By Tosin Adeyehun
We met for the first time and I introduced myself to him. I told him I hail from Ondo and I expected him to ask for more information regarding what part of the state I hail from but rather, he exclaimed “ah! sé oò ní agídí , nítorí àwon omo Ondo máa n lágídí. (I hope you are not stubborn because Ondo people are stubborn). Then he moved on to say; “most especially their ladies”. Cliché, isn’t it? I know this is not new to a lot of Ondo state indigenes, such that we even anticipate it when we introduce ourselves to non indigenes. However, it has sank deep into our unconscious and we have come to accept it to the point that when we hear it, we readily agree without making an effort to convince otherwise. This implies that stereotypes can sink into people’s real image of themselves and do them harm. When stereotypes sink into the psyche of a group, they swallow it, they digest it and never doubt it, they come to define themselves by it; hence, the whole culture is warped.
In every ethnic group, there are stereotypes about others, often founded in our attempt to read other peoples culture through our own looking glasses and sometimes, ethnocentrism. Most likely, all of us grew up hearing comments from our parents or peers about certain individuals, a group, or the way they act. It would be interesting to find out how people perceive other ethnic groups in Nigeria. I’ve heard something about Ijebus being ‘fettish and selfish’, the Igbos being self centred, the Ibadan girls, dirty, even Yoruba girls as a whole are called dirty, not to speak of the popular label for Yoruba boys, known as ‘Yoruba demons’; the list is endless. Although some may seem humorous, they can affect people’s psyche.
Often, we make generalizations and assumptions that classify people by putting them into groupings that are familiar to us. The origin of this may be traced to a single or a few occurrences which in turn becomes unrealistic and exaggerated characteristics of a group of people. This explains how we tag and label people wrongly such that it clouds our judgment and the subject is not given a benefit of doubt when he/she exhibits something close to what was preconceived. According to Martina Navratilova, labels are for filing, labels are for clothing, labels are not for people. It is forced on you by people who see you through the judgmental eyes of who they think you are.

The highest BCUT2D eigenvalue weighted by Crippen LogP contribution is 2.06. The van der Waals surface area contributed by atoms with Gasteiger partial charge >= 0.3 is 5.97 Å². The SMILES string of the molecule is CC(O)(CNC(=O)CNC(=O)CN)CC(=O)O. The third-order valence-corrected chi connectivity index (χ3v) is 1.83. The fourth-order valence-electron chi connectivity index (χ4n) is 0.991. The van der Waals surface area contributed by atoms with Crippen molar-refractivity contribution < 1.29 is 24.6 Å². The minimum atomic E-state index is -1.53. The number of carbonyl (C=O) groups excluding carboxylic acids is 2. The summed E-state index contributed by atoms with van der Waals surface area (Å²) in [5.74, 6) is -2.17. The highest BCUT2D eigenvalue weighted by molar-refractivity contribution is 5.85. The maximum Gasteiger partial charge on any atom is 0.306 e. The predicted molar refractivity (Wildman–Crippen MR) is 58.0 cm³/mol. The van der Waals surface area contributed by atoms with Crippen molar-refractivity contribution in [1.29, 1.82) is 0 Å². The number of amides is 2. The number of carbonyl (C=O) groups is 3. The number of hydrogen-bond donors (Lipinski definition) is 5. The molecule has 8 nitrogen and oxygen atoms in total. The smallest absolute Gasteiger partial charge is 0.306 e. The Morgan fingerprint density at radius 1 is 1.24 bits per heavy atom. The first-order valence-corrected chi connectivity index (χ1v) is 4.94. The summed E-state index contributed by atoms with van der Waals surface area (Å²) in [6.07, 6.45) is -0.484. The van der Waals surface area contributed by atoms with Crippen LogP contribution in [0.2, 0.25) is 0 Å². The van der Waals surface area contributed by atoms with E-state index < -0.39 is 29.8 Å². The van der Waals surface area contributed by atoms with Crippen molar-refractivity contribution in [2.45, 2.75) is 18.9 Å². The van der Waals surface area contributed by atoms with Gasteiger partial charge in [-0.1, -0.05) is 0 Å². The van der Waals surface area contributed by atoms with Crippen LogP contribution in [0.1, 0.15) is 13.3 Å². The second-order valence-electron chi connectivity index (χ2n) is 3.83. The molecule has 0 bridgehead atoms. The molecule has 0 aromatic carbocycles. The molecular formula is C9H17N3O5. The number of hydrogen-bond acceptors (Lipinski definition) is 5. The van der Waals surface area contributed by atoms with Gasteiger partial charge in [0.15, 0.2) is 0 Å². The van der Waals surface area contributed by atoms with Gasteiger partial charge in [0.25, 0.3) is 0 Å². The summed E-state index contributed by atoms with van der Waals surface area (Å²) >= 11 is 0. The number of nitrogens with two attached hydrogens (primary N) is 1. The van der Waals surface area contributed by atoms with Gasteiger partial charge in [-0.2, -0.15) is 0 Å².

Gustavo Lequerica-Calvo describes stereotyping as distorted taxonomies; incorrect map of the socio cultural landscape. Stereotyping is risky, offensive and unproductive, built on a foundation of misinformation and bias. You assume that all people of a certain group are exactly the same, removing their true identity and believing that they are resistant to change. It also means to cast a person in a preset mode which often denies individuality.
However, it is important to understand that noticing differences in a group or individual is something natural but having to judge and characterise is a decision. It hinders people from expressing an honest meaningful opinion about a certain person group or race. Even if you think that some stereotypes are correct, most are blatantly incorrect and can be emotionally damaging. You should understand that one occurrence of “agidi” trait does not make the entire Ondo people the same. So, stop overgeneralising but if you think that you must categorise, you need to be more constructive in building stereotypes for people’s culture. The next time you are tempted to follow a stereotype, look at your own ethnic group for an equivalent. If you find one, then your conjecture has no basis.
By the way, Have you met an Ondo person, he is calm, gentle, meek, and beautiful in and out. If you aren’t married, aspire to marry from Ondo, and make sure you achieve that goal!